I want to revisit yesterday’s post for a minute. The bias conversation is just too important to be short-changed.
I think the key to understanding audience bias is thinking about yourself as an audience member. When you read a book, watch a commercial, see a magazine ad, or listen to a talk, you measure those ideas against what you already know. Of course you do.
What happens when your church communicates on one of those topics church communicate about? Your audience is measuring your ideas, stories, and propositions against what they already know.
Think about the topics churches address: faith, doctrine, money, morality, mission, service, marriage, parenting, sex, and the origins of the universe. Now, tell me, do you think people might have any preconceived notions, assumptions, traditions, or aversions to those topics?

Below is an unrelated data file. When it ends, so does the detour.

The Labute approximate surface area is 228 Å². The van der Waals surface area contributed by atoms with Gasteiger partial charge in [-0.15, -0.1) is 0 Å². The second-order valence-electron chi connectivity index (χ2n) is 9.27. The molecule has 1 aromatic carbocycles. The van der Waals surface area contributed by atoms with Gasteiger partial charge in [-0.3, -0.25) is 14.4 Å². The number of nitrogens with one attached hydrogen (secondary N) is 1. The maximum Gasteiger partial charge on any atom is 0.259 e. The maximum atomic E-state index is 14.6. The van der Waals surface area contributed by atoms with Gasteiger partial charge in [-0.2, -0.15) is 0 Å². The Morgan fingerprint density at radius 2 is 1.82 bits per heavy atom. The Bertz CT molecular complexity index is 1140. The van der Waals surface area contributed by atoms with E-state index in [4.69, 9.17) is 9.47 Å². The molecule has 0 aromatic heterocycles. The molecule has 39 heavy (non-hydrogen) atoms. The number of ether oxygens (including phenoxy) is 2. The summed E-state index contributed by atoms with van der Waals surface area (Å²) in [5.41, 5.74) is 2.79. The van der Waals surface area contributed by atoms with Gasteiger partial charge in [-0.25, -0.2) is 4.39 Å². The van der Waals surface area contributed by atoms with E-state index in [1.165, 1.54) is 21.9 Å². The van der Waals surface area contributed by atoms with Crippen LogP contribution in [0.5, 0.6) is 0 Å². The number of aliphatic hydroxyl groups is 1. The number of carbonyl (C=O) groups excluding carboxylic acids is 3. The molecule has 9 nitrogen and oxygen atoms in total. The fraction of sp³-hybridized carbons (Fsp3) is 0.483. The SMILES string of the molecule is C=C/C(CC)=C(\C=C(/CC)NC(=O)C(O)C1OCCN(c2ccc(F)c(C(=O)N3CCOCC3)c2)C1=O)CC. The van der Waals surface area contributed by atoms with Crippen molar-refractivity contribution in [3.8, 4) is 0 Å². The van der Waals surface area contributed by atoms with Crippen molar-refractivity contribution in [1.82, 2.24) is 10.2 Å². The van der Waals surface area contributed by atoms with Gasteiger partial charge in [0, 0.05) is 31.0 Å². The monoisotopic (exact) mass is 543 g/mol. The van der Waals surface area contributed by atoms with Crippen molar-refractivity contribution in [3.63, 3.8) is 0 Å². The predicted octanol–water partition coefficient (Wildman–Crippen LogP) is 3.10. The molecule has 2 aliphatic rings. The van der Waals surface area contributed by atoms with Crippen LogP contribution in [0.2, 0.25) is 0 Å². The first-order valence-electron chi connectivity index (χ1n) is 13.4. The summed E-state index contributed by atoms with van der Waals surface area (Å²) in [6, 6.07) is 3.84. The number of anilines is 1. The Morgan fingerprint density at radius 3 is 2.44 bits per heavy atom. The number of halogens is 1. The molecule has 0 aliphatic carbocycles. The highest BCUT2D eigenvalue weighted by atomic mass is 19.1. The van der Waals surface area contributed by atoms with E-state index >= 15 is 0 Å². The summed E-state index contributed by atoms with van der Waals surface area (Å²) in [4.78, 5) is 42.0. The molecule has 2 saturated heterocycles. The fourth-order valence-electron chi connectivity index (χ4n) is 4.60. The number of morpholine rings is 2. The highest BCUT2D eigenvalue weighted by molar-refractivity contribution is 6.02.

They might, right? Scratch that. They definitely will, right?
That doesn’t mean you should avoid any of those topics — not in the least. But it does mean you have a responsibility as a communicator to anticipate possible biases, empathize with them, and craft messages informed by them. Anything less from us indicates we’re ignorant, stubborn, or both. See, ignoring biases is, in effect, ignoring your audience.
Our mission is to communicate well and reach people, and we can’t do that by ignoring the people we’re called to serve.
Scott McClellan is the Editor of Echo Hub and the Director of Echo Conference. You can follow him on Twitter: @scottmcclellan.
Photo props: Kimberlee Kessler Design